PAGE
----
A report was released earlier this week by the Death Penalty Information Center. It concludes that states are wasting hundreds of millions of dollars on the death penalty, draining state budgets during times of economic crisis when money could be used more effectively on other programs.

According to the report, a nationwide poll of police chiefs found that they ranked the death penalty last among their priorities for crime-fighting, do not believe the death penalty deters murder, and rate it as the least efficient use of limited taxpayer dollars.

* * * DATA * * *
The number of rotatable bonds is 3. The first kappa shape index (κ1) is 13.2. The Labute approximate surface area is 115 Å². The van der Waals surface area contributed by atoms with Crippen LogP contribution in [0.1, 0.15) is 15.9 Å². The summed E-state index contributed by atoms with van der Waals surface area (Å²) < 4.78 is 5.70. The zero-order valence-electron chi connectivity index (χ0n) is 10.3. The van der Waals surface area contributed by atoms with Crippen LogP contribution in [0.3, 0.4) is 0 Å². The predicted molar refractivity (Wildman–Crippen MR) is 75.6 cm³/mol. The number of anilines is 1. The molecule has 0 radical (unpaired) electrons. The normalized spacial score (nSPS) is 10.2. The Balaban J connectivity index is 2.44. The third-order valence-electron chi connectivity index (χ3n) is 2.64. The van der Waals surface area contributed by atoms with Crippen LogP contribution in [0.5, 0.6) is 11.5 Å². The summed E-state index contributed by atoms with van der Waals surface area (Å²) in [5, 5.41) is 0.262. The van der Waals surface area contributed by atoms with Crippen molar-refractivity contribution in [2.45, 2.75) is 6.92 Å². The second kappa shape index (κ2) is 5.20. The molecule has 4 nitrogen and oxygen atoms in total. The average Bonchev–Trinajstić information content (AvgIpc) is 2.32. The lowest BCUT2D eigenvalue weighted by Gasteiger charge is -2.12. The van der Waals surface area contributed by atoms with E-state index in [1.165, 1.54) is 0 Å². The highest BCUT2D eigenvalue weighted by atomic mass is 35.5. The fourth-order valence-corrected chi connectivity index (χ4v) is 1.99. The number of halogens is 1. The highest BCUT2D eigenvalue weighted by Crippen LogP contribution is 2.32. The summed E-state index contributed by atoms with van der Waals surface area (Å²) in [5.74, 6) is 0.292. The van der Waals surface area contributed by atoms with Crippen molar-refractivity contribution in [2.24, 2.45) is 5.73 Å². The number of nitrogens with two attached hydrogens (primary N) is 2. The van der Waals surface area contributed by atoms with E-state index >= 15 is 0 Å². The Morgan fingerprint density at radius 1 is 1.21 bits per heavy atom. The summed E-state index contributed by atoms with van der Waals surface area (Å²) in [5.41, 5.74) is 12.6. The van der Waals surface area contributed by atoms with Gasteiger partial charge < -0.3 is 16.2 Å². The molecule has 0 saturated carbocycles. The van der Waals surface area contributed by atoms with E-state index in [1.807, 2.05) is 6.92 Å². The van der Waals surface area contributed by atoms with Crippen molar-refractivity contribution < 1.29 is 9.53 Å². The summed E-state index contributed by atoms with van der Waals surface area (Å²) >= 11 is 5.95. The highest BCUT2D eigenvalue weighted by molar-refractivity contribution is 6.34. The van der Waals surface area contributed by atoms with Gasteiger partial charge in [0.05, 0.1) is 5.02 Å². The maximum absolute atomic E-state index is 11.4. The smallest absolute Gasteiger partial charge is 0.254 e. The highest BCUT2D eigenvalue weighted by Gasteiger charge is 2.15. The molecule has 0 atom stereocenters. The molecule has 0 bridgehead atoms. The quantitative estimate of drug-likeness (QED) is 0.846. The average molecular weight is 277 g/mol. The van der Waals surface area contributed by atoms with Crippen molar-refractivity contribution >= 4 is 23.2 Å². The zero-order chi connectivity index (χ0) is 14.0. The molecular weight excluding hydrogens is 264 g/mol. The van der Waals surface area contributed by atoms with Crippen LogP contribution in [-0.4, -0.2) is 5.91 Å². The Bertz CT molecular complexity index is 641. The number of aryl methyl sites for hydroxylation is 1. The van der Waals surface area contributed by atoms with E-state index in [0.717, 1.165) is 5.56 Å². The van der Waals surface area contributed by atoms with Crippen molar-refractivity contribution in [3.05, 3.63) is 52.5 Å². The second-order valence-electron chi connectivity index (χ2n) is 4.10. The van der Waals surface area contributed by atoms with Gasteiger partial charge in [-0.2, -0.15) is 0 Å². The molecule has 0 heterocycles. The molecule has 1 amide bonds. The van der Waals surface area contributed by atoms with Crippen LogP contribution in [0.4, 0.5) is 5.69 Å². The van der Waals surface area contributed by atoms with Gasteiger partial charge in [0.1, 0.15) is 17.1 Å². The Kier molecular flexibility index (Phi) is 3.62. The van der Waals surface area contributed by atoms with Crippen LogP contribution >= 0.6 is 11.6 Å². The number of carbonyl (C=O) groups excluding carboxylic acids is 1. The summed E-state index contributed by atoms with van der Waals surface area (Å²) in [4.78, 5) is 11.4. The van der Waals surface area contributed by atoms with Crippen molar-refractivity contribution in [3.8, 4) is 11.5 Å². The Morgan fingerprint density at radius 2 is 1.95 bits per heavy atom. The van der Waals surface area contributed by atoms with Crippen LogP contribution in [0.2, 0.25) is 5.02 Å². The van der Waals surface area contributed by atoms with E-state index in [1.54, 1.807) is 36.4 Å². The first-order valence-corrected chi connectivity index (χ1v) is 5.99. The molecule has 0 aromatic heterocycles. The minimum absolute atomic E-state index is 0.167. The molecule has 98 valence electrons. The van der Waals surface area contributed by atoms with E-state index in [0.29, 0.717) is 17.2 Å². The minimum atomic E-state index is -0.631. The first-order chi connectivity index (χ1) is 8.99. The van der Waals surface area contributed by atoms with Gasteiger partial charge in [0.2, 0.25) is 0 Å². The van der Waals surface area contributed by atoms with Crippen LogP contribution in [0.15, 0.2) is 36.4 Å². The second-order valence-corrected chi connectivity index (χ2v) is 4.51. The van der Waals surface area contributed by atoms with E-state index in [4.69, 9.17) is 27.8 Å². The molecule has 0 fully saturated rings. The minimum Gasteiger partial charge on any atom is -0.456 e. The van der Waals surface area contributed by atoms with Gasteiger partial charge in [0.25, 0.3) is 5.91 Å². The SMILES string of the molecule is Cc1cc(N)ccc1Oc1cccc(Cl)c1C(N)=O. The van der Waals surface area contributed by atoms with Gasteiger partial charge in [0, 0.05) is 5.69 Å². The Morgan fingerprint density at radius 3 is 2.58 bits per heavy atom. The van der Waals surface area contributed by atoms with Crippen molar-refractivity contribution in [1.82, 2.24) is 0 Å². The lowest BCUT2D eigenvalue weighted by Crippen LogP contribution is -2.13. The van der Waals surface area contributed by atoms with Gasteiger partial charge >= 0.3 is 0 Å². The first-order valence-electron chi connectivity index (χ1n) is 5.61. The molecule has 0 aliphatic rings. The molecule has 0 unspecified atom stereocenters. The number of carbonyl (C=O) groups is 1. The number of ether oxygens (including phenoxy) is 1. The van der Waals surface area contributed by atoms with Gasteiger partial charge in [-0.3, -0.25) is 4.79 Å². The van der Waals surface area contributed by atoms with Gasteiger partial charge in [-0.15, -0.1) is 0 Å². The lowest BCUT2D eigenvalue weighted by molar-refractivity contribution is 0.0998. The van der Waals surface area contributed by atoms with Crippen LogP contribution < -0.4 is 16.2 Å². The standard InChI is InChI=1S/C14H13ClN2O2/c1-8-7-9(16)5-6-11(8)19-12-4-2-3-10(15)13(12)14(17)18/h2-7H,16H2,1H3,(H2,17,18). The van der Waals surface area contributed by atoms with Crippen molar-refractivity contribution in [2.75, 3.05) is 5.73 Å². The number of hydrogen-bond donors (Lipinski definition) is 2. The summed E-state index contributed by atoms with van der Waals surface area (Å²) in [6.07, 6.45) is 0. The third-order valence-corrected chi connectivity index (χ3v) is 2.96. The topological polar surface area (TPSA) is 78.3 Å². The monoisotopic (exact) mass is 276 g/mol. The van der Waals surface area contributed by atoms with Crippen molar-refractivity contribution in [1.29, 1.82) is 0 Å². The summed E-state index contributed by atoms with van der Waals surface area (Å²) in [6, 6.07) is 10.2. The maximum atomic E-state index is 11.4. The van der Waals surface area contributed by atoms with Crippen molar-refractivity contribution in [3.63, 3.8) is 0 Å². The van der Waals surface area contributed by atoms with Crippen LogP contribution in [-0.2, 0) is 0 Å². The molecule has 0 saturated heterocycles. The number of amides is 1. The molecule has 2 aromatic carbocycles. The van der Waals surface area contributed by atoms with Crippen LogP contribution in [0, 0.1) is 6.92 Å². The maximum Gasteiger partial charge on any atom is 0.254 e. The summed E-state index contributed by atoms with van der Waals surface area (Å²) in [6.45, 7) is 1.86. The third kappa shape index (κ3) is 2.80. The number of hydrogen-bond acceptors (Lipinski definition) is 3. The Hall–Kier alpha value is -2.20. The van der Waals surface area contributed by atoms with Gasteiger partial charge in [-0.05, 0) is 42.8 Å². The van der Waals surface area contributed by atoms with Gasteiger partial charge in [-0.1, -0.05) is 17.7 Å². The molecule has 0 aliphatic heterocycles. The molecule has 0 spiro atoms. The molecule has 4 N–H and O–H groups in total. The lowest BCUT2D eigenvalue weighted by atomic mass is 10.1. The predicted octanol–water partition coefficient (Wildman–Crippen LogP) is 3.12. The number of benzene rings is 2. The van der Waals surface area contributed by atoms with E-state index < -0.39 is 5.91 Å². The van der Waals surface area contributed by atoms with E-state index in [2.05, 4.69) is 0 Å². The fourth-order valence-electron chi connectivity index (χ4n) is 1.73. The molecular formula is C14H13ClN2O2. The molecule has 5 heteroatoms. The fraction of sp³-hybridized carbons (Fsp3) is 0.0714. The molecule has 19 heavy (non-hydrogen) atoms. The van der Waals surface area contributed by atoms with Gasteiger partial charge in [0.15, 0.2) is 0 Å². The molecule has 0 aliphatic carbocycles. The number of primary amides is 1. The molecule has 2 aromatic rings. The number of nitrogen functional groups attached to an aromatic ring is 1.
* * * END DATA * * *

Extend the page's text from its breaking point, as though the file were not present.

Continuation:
via Poll of Police Chiefs Shows Death Penalty Ranked Least Among Crime-Fighting Priorities.

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Arizona May Turn Death Row Over to Private Companies –

By , October 24, 2009 7:30 pm
Prison-cell-like but private
Image by Casey Serin via Flickr

FLORENCE, Ariz. — One of the newest residents on Arizona’s death row, a convicted serial killer named Dale Hausner, poked his head up from his television to look at several visitors strolling by, each of whom wore face masks and vests to protect against the sharp homemade objects that often are propelled from the cells of the condemned.

It is a dangerous place to patrol, and Arizona spends $4.7 million each year to house inmates like Mr. Hausner in a super-maximum-security prison. But in a first in the criminal justice world, the state’s death row inmates could become the responsibility of a private company.